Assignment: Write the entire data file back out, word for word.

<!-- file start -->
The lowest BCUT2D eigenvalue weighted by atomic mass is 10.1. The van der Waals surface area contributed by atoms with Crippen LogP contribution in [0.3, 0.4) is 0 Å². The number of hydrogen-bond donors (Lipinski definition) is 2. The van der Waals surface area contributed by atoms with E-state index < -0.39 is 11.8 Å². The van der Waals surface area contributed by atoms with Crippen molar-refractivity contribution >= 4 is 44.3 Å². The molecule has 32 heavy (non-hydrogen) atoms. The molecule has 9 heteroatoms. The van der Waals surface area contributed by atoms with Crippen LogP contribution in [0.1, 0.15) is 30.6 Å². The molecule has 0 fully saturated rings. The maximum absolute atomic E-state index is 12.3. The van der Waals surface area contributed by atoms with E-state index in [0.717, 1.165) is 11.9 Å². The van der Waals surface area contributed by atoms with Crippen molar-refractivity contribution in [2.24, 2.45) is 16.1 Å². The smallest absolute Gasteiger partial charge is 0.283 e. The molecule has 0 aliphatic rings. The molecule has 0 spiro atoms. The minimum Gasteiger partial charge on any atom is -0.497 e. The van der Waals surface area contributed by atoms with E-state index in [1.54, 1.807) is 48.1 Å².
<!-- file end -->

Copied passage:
The lowest BCUT2D eigenvalue weighted by atomic mass is 10.1. The van der Waals surface area contributed by atoms with Crippen LogP contribution in [0.3, 0.4) is 0 Å². The number of hydrogen-bond donors (Lipinski definition) is 2. The van der Waals surface area contributed by atoms with E-state index < -0.39 is 11.8 Å². The van der Waals surface area contributed by atoms with Crippen molar-refractivity contribution >= 4 is 44.3 Å². The molecule has 32 heavy (non-hydrogen) atoms. The molecule has 9 heteroatoms. The van der Waals surface area contributed by atoms with Crippen LogP contribution in [0.1, 0.15) is 30.6 Å². The molecule has 0 fully saturated rings. The maximum absolute atomic E-state index is 12.3. The van der Waals surface area contributed by atoms with E-state index in [0.717, 1.165) is 11.9 Å². The van der Waals surface area contributed by atoms with Crippen molar-refractivity contribution in [2.24, 2.45) is 16.1 Å². The smallest absolute Gasteiger partial charge is 0.283 e. The molecule has 0 aliphatic rings. The molecule has 0 spiro atoms. The minimum Gasteiger partial charge on any atom is -0.497 e. The van der Waals surface area contributed by atoms with E-state index in [1.54, 1.807) is 48.1 Å².